Throughout this period the WRU has barely responded, seemingly complacent in their position in the story of Wales and Welsh life. A full stadium attests to this, doesn’t it? It has been interesting that in recent years the Union has started to struggle to sell out the stadium for internationals. This has been for a variety of reasons, some economic and out of their control, but when it hasn’t been easy to move tickets there has been no compelling narrative from the WRU to attend. They’ve been caught cold, seemingly never having to think about how to shift tickets. The habit of the Welsh people will take care of that, every autumn and spring. The decaying match day experience, which is now widely reported on, certainly isn’t a draw. Anything that has been tried ends up just being cringingly awful. The collapsing rugby infrastructure in our communities and at our professional sides, reflects past glories rather than a relevant and positive future. The professional sides have a role here too. Too often the victim and not confident enough about what they bring to the table in terms of community engagement, history and relevance.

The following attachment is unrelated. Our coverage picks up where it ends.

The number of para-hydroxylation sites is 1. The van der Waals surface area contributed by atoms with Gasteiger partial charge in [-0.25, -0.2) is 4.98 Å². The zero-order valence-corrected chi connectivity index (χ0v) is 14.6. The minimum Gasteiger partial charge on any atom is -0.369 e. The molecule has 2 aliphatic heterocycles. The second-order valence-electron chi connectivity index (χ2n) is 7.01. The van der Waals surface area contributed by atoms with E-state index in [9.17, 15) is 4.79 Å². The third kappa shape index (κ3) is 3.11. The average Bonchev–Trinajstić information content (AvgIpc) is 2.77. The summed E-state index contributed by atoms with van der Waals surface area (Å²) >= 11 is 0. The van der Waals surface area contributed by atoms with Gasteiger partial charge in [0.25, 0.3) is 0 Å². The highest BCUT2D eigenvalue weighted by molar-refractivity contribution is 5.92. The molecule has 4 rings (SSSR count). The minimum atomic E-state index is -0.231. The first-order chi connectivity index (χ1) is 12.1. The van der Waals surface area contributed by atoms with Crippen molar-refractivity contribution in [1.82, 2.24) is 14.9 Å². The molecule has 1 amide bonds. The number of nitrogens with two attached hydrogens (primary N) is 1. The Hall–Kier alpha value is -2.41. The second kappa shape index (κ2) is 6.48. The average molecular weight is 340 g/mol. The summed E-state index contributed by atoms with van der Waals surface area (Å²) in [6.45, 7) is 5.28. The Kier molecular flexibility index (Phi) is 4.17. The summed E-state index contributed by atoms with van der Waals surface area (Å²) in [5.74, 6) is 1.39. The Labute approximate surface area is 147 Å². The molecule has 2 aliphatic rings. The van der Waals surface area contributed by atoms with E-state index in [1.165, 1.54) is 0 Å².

The WRU desperately needs to listen to its critical friends, which many of us are. Whether we grew up in the embrace of the local rugby club or came to it later in life via the professional game, we want the sport to succeed. It is still in the heart of many communities, holding people together during tough times, providing respite, places to gather and celebrate our collective identity. The hotel on Westgate Street has become probably the symbol of this era of Welsh rugby. A shining monument to enterprise, a million miles from a local rugby club in look and feel. Something that on matchdays many of us file past on our way to and from the ground, but never step inside.